Review: Edgar Allan Poe’s The Fall of the House of Usher #1 (of 2)

Richard Corben brings us the newest adaptation of Edgar Allan Poe’s The Fall of the House of Usher. When opening this comic my first thought was why pick this short story. There are some brilliant Poe stories that could be just as brilliant comics. Then I remembered the detail that Poe brought to the house and its surroundings. This would make for some cool art. Well not necessarily the case here. When approaching the house I wanted to see swamp land and dreary yet amazing pops of colors. I never really thought anything of the house; expect that it had fog around it. Not scary. Allan, our main character, makes it to Roderick Usher’s house to find that Roderick is crazy. By the way, I also didn’t enjoy how there was a narrator and the main character. Poe’s story just has an unknown narrator that is the main character as well. He breathes even more allusion into the story. Anyway, Roderick is painting his sister, Madeline, naked. A little awkward for a first impression. The art in this comic gets even weirder when seeing his sister. Roderick and Madeline are both drawn very strange to me. Maybe it is just me but I couldn’t get past how disproportionate they both came out.

The Fall of the House of Usher CoverLike the short story, Allan was summoned to his house because Roderick sent him a letter about his concerns. For what? We don’t know. And Allan never questions him again about the letter. Strange to me especially since Allan is freaking out about everything else like the corpses floating around the house but somehow he forgets the letter. Even worse though is the destruction of the house. We only get glimpses of the house every once in a while. Remember the main plot point of Poe’s story is that the house is dying. In the comic, I forgot that I was supposed to be noticing that it was falling apart.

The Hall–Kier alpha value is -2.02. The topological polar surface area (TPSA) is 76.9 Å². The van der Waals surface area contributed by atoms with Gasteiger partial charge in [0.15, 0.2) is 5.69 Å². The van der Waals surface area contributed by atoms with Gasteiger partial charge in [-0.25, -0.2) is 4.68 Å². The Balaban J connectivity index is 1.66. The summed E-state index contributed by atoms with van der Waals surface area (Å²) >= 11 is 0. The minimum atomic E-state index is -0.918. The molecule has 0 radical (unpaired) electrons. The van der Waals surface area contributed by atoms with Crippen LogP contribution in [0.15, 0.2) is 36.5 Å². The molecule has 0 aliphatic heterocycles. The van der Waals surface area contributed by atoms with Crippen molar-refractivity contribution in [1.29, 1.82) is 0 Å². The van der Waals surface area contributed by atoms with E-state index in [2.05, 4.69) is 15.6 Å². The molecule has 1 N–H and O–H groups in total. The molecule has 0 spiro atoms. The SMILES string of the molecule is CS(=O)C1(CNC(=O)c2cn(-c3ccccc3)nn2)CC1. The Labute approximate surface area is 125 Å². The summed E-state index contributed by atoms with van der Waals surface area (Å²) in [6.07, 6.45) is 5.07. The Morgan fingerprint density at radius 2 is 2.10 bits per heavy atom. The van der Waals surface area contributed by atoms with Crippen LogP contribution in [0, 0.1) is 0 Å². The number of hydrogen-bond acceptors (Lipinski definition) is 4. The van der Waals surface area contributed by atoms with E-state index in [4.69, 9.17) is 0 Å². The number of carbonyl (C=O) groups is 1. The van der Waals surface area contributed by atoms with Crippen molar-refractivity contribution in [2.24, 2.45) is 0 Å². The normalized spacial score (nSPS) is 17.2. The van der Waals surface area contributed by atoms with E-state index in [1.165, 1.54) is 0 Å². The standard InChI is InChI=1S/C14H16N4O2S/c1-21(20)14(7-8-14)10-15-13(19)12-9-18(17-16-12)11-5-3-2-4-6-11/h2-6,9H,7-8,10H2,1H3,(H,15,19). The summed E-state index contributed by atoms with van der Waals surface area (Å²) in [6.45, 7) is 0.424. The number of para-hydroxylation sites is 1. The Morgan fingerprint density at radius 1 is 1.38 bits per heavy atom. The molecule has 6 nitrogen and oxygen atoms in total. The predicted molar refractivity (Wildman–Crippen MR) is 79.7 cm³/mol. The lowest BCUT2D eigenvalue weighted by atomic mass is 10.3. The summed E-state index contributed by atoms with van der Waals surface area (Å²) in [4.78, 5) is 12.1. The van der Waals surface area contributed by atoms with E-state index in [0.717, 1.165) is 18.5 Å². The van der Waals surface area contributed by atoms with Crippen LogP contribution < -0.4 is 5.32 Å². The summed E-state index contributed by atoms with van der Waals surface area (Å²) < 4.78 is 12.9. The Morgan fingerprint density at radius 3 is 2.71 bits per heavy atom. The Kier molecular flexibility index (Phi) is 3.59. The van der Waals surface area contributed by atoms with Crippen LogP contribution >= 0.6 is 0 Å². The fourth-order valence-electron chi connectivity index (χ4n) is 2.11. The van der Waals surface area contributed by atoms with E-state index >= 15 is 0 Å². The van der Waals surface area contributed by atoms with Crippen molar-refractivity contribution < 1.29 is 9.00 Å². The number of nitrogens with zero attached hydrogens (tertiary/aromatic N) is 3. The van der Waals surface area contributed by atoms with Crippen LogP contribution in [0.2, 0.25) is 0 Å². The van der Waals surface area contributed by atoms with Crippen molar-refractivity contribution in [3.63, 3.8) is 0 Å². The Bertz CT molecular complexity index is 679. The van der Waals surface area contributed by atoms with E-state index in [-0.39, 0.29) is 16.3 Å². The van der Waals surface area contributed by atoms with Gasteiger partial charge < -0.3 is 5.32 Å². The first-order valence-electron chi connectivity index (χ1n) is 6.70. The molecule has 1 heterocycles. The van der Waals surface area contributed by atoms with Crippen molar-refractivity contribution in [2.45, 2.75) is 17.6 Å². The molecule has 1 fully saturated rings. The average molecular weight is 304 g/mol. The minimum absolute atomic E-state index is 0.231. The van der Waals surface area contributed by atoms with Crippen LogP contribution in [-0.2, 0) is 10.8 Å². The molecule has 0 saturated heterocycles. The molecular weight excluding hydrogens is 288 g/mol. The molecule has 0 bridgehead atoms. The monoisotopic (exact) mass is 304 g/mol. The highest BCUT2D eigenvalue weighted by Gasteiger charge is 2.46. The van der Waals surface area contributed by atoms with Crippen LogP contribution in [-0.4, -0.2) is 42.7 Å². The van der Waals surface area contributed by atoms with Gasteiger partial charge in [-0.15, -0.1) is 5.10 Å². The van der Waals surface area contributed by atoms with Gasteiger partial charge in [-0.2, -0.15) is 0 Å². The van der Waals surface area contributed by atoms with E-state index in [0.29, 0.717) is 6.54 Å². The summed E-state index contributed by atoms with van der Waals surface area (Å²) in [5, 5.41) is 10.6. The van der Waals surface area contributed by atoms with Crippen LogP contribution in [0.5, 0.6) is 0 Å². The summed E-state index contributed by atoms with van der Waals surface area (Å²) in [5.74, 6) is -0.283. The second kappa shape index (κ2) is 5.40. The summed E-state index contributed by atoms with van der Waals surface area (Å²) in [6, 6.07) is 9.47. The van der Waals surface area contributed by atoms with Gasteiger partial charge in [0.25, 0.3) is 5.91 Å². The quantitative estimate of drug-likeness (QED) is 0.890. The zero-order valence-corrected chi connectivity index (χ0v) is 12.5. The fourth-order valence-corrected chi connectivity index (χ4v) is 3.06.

Roderick works on his art every day, while Allan keeps commenting on the strangeness of the house. One Night, Madeline comes to visit Allan begging him for help. She tells him of how her brother is abusive when she is interrupted by Roderick’s servant. The next day, Roderick is doing an intense painting of Madeline. We, unlike Roderick and Allan, start to notice that Madeline is hurting with every brush stroke that her brother does. Eventually when the painting is done, Madeline has died at this very moment.

The story leaves us at a cliff hanger of why Madeline died. Also, we get a little hint about who the narrator may be. Then the comic gives us some art and some explanations for the art. When reading about the painting it stated that this story is a combination of Poe’s Usher story and “The Oval Portrait.” It made a little bit more sense of the story line, but maybe that should have been a forewarning. I understand that the comic can create something more than what Poe did, but I think I prefer Poe’s story better. The imagination is what makes it so unique and this comic lacked that of what our minds can create.

Score: 2/5

Adapted by: Richard Corben Artist: Richard Corben Publisher: Dark Horse Comics Price: $3.99 Release Date: 5/15/13